One of the upper managers buttonholed me to request that I assess […] his project staff. He was particularly curious about one woman. It was obvious he had his doubts about her: “I don’t quite see what she adds to a project; she’s not a great developer or tester or much of anything.”
With a little investigation, I turned up this intriguing fact: During her 12 years at the company, the woman in question had never worked on a project that had been anything other than a huge success. It wasn’t obvious what she was adding, but projects always succeeded when she was around. After watching her in class for a week and talking to some of her co-workers, I came to the conclusion that she was a superb catalyst. Teams naturally jelled better when she was there. She helped people communicate with each other and get along. Projects were more fun when she was part of them.
They go on to say “The catalyst is important because the project is always in a state of flux. Someone who can help a project to jell is worth two people who just do work.”
I don’t know who she was, but this programmer was one of the most influential role models of my career. I constantly ask myself what would she do. My post about How Senior Software Developers Think is my take on it, but it’s much more than that. Coding is certainly an important part of being a software engineer, but most projects can technically be done by a wide range of coders. The other skills, the work that makes the project succeed, are a lot more rare in my experience.
The idea of the 10x programmer probably originated with Peopleware. The authors ran pairs of developers from the same organization through a “coding wars” exercise. They collected data from many organizations over several years and measured that the best coders did about 10x better than the worst and about 2.5x better than the median ones.
But, probably everything you have heard about what that means is wrong.
For one, even though the pairs did not work together at all, their results were highly correlated with each other. Secondly, the participants in the exercise worked at their desks in their normal working environment. Finally, there wasn’t a correlation to experience level or technology used.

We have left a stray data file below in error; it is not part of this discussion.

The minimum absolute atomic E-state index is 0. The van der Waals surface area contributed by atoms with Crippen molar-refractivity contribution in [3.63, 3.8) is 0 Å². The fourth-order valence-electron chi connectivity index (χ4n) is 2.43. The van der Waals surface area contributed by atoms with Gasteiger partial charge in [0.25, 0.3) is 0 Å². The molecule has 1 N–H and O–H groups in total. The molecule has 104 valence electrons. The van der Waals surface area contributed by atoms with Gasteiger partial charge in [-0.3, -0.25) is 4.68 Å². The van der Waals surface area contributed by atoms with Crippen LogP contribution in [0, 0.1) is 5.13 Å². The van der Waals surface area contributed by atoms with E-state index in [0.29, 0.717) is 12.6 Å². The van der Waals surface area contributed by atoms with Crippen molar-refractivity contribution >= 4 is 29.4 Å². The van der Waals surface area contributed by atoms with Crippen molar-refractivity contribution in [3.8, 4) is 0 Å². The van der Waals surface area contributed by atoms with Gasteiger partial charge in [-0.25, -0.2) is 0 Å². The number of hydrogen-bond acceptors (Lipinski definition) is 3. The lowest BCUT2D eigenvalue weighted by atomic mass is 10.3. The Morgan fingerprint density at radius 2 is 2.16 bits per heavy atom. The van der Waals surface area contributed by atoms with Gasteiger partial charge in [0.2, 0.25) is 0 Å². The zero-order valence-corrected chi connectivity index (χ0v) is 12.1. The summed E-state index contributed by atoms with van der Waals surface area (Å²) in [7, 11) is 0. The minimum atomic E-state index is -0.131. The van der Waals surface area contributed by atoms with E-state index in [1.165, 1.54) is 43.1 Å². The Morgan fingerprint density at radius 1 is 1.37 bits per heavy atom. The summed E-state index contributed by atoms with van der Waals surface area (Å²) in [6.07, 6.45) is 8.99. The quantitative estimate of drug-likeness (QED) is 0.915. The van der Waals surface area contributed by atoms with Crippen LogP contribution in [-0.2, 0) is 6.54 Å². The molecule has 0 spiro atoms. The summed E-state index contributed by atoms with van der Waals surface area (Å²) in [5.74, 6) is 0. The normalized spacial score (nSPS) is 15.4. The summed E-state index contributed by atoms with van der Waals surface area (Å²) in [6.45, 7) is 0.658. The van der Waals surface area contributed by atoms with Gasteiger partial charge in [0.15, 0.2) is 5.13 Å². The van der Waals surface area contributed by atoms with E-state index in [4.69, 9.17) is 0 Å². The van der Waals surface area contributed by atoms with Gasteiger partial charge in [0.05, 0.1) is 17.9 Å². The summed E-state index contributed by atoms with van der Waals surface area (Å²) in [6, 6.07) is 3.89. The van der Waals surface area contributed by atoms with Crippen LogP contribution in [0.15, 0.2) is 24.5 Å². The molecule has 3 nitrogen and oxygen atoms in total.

The authors conclude that the organizational environment and culture is a major factor in the effectiveness of its programmers.
The bald fact is that many companies provide developers with a workplace that is so crowded, noisy, and interruptive as to fill their days with frustration. That alone could explain reduced efficiency as well as a tendency for good people to migrate elsewhere.
So, how do you become a 10x programmer? By changing jobs to an organization that provides an environment where you can be effective.
Like David, I think of note-taking as primarily about writing and is the starting point of my original writing. His book covers his workflow, which is a lot like mine. I got a few new tips, but it was mostly a reinforcement of how I think of note-taking.
As I covered in my podcast, I “read” by writing. At the end of reading a book, I have generated bits of writing in Obsidian and flash cards for Anki (covered in Write While True Episode 14: Spaced Repetition). This has helped me retain the information I have read, have new ideas, and develop them into new writing.
If you write, but don’t currently have a note-taking practice and would like to see how one writer does it (in detail), this book is worth your time.
When I am trying to figure out if something is worth the cost or how to charge for something, I might build a little model in a spreadsheet. All the things that can be expressed as a number probably end up in it. What usually makes the difference though, is when I force myself to express my mental costs and benefits as a number too.
For example, I like my apartment, but sometimes I think of moving. Maybe get a condo instead of renting. But, when I put the numbers together, if I make line items about my “feelings”, I see that I can’t justify the cost difference. I just don’t value what I’d get and I personally find some parts of home-ownership very aggravating.